The closure of Silicon Valley Bank (SVB) in March sparked an enduring challenge on the markets and economic solvency of banks across the world. We all watched this story unfold and held our breath for another Black Tuesday. We’re a few months past this bank failure without a total meltdown, but we’ve watched how it has affected the economy, and we continue to feel the reverberations.
What really happened to SVB? Previously the 16th-largest bank in the United States, what went wrong? When pressed to provide more liquidity of cash, SVB had to sell holdings of long-term securities, a curious move to those in the know, because at the time, the value of these had dipped due to rising interest rates from the Fed. It is expected that the value of these securities will increase in time (hence the “long-term”), so to sell so much of something at such a loss… people were suspicious about the safety of their investments and began quickly moving their money en masse – so much so that it was essentially a run on the bank, fueled by Twitter, perhaps influenced by McKinsey consulting, provoked by a bad decision made by SVB, that turned a previously solvent bank on end, and it failed.
After this collapse, federal regulators promised to make all depositors whole, even for those funds that weren’t protected by the Federal Deposit Insurance Corporation (FDIC). The standard deposit insurance coverage limit is $250,000 per depositor, per FDIC-insured bank, per ownership category, but in a big move to stop a massive potential trend of runs on banks, regulators ensured that all depositors would have access to their funds regardless of SVB’s status as a bank. In a deal struck by the FDIC, First Citizens Bank bought SVB’s deposits and loans, in addition to certain other assets.
Of course we all remember 2008, when the government bailed out banks, costing each of our 308 million citizens at the time about $1,612 each, for a total of $498 billion, which amounted to 3.5 percent of gross domestic product in 2009. This time around, with SVB, the money for depositors will come from a fund that banks pay into, the Deposit Insurance Fund, and not from taxpayers. However, this fund is now well depleted due to the $20 billion dollar payouts to SVB and Signature Bank, and another $13 billion to First Republic Bank, the other big banks that failed soon after SVB for similar reasons.
A particularly interesting take on all this comes from The Daily, an excellent podcast put out by the New York Times that does deep dives on topical issues. In one episode, The Daily interviewed former U.S. Sen. Barney Frank, who was partially responsible for Dodd-Frank, the most sweeping consumer protections against Wall Street misbehavior. Enacted in 2010, after much legislative work following the ’08 banking crisis, it has since been loosened and partially repealed via the Economic Growth, Regulatory Relief and Consumer Protection Act, effective in 2018 – with Barney Frank, now in the private sector, advocating for the weakened rules. This change put the onus of capital requirements on the biggest of banks, the ones that are “too big to fail.” And yet, as we saw with SVB and others, it seems as though any banks failing requires government involvement at any size, so perhaps this law will change… something to keep an eye out for.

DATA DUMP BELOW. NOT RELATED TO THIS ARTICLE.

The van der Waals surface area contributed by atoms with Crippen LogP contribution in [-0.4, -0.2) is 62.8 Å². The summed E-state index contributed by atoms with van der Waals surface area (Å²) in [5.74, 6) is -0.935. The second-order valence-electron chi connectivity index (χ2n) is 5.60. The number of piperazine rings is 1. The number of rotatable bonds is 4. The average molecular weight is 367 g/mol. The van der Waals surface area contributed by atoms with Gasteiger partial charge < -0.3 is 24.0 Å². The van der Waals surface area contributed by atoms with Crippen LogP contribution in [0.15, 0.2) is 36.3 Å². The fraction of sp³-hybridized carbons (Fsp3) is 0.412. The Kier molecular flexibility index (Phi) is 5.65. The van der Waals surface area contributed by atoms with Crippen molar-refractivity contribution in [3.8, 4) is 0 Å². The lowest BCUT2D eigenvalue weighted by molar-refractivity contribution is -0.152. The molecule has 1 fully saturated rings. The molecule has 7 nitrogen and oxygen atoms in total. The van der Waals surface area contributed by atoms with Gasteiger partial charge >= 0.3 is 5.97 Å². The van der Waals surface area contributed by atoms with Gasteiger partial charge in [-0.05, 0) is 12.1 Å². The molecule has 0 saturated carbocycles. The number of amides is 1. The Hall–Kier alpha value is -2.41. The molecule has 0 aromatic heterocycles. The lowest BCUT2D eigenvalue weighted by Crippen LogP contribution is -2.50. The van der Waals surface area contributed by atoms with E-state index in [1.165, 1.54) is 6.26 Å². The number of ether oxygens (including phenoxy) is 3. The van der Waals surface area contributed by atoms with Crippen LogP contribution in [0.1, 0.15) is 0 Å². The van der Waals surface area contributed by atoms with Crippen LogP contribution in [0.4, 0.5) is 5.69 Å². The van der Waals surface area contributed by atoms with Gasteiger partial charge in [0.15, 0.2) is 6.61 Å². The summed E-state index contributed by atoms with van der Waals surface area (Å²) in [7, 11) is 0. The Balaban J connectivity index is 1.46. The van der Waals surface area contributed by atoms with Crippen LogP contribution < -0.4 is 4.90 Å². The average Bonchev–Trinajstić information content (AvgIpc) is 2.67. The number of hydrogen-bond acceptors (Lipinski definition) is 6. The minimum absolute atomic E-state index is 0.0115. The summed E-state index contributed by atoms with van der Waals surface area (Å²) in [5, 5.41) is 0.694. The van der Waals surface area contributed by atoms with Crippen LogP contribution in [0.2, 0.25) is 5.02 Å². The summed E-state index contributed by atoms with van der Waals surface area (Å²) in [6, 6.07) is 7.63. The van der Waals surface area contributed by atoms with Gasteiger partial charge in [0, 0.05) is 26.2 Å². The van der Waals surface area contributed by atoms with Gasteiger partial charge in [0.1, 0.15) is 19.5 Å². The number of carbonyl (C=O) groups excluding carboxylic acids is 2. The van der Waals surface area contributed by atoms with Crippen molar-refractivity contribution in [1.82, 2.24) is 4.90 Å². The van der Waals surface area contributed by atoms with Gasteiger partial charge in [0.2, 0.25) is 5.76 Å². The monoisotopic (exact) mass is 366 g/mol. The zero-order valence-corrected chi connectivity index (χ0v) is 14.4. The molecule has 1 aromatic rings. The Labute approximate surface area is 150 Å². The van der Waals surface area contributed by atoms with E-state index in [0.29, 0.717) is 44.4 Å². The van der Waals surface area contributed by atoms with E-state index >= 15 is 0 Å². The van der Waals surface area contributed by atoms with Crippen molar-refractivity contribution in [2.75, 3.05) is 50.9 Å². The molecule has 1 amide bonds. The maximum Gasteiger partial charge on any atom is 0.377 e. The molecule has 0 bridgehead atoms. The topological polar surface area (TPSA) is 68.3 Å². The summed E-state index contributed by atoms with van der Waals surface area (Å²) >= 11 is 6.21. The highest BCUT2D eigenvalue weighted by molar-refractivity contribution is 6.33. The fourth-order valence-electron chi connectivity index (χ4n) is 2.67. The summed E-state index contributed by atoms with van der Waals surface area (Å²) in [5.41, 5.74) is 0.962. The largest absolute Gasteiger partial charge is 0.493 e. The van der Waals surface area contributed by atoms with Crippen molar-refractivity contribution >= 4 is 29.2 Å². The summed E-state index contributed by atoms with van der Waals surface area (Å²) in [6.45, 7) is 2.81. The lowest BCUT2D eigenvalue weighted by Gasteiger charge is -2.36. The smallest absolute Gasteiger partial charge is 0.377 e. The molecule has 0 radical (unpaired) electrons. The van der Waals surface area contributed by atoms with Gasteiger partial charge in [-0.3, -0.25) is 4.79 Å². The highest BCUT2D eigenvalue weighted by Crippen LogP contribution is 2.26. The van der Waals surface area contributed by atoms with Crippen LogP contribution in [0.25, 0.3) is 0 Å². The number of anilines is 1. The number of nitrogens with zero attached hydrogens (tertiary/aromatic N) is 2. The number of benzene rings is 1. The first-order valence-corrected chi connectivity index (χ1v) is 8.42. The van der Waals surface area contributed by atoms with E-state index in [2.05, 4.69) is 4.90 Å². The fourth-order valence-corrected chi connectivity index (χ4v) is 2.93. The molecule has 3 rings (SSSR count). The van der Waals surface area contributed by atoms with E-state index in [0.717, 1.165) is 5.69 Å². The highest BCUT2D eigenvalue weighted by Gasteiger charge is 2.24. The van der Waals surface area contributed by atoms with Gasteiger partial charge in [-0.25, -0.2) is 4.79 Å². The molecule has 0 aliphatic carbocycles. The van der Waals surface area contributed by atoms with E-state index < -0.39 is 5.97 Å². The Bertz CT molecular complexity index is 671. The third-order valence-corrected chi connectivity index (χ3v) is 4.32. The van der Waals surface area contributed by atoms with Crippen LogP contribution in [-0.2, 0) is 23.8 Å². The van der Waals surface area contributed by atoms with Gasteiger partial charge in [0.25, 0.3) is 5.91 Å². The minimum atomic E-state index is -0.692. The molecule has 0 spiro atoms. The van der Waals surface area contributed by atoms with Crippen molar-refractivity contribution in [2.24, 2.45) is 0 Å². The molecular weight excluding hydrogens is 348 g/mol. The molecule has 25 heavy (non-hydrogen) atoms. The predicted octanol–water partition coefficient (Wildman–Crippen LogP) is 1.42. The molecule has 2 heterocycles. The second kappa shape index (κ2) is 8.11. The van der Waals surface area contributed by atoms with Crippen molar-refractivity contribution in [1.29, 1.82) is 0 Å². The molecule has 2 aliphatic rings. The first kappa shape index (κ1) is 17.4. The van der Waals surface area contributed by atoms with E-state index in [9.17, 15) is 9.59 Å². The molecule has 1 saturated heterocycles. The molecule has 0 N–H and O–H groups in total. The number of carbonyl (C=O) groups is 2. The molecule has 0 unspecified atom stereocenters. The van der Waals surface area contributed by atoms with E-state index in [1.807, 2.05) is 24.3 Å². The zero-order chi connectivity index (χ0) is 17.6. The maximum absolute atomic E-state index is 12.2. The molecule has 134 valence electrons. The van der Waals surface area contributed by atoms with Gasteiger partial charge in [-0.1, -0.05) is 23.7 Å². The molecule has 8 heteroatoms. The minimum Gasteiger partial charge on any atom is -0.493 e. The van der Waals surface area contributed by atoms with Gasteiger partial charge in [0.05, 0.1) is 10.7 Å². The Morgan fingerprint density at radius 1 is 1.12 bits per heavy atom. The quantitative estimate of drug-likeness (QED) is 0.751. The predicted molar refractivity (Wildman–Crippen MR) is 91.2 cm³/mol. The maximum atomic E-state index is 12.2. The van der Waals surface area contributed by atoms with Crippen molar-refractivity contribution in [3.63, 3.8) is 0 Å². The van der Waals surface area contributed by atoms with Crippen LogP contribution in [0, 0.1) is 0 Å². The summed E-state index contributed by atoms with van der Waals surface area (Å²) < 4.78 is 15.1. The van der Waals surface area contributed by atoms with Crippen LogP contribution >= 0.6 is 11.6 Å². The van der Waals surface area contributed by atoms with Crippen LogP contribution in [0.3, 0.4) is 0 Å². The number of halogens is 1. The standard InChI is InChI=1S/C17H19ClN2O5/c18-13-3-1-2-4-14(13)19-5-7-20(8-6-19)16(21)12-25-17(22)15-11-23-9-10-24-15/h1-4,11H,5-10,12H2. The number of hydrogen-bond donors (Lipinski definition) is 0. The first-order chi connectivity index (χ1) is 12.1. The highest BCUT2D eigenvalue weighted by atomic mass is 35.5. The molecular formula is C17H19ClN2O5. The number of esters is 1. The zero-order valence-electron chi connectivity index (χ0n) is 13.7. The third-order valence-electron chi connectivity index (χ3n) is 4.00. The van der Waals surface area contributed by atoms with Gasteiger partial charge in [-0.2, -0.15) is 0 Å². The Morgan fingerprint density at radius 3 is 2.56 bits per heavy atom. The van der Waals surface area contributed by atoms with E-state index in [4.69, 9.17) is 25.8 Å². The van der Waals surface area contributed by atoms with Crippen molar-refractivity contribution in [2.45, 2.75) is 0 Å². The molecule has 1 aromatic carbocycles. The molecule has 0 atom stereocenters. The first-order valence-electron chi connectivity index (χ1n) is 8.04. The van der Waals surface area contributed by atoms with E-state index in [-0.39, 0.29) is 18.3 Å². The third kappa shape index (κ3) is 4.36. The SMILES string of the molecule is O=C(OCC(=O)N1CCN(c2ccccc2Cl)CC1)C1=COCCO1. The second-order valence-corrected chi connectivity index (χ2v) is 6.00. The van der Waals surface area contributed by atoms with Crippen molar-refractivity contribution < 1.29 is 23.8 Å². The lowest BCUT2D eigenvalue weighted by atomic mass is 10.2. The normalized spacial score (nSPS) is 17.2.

We’re not totally out of the woods. Banks are still stumbling, though mostly smaller ones recently. And, while there has been chatter that these smaller, regional banks across the country might have issues, most experts say widespread failure won’t be happening. In fact, recently the top regional banking indexes, the KBW Regional Banking Index, was up 5.2% in early June and continuing to grow, an exciting rally for those insisting that everything will be OK in the end.
A typical economist’s point of view was bolstered by the fact that the FDIC made all depositors whole regardless of the $250,000 threshold, but that doesn’t give carte blanche for other banks to continue with bad behavior knowing they’ll be essentially bailed out.
“The banks are OK, because the Fed has brought in a bazooka to stave off any further fears that institutions aren’t on strong footing,” Nathan Stovall, head of financial institutions research at S&P Global Market Intelligence, told CNBC in March. “And most [banks] are saying they have no need for it.”
There are many issues to keep in mind, and a number of alarmist articles out there to keep you guessing, but overall, we’ve weathered the storm. It looks as though the challenges SVB, Signature, and First National Bank faced were unique to their clientele and that particular moment in time.
That said, growth is slowing. A recent report from the World Bank noted that advanced economies — the United States, Japan and several European countries — are expected to grow by only 0.7% in 2023, down from 2.6% in 2022. Inflation is hurting everyone, and the financial world is not sitting comfortably.
We’ll know more at the end of the month when the Federal Reserve and U.S. regulators unveil proposed tougher requirements, which may require capital hikes of as much as 20%, in order to prevent any potential bank insolvency in the future. How will this impact the economy? Only time will tell.